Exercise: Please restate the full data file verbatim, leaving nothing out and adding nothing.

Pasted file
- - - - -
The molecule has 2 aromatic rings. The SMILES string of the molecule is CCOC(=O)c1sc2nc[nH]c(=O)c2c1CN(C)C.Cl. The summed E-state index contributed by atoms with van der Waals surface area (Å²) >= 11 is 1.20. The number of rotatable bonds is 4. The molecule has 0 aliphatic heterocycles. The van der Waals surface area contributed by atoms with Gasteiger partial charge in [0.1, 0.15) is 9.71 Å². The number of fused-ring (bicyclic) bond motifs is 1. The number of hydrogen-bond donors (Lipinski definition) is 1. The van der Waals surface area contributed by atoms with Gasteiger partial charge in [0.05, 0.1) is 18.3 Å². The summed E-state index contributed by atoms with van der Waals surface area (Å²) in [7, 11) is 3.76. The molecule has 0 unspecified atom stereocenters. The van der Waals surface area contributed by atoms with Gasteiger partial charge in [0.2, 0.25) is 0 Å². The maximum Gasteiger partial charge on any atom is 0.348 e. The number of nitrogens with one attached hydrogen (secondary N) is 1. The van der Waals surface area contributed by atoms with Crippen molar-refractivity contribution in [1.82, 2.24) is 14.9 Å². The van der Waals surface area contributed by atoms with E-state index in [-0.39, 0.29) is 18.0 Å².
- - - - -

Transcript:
The molecule has 2 aromatic rings. The SMILES string of the molecule is CCOC(=O)c1sc2nc[nH]c(=O)c2c1CN(C)C.Cl. The summed E-state index contributed by atoms with van der Waals surface area (Å²) >= 11 is 1.20. The number of rotatable bonds is 4. The molecule has 0 aliphatic heterocycles. The van der Waals surface area contributed by atoms with Gasteiger partial charge in [0.1, 0.15) is 9.71 Å². The number of fused-ring (bicyclic) bond motifs is 1. The number of hydrogen-bond donors (Lipinski definition) is 1. The van der Waals surface area contributed by atoms with Gasteiger partial charge in [0.05, 0.1) is 18.3 Å². The summed E-state index contributed by atoms with van der Waals surface area (Å²) in [7, 11) is 3.76. The molecule has 0 unspecified atom stereocenters. The van der Waals surface area contributed by atoms with Gasteiger partial charge in [0.2, 0.25) is 0 Å². The maximum Gasteiger partial charge on any atom is 0.348 e. The number of nitrogens with one attached hydrogen (secondary N) is 1. The van der Waals surface area contributed by atoms with Crippen molar-refractivity contribution in [1.82, 2.24) is 14.9 Å². The van der Waals surface area contributed by atoms with E-state index in [-0.39, 0.29) is 18.0 Å².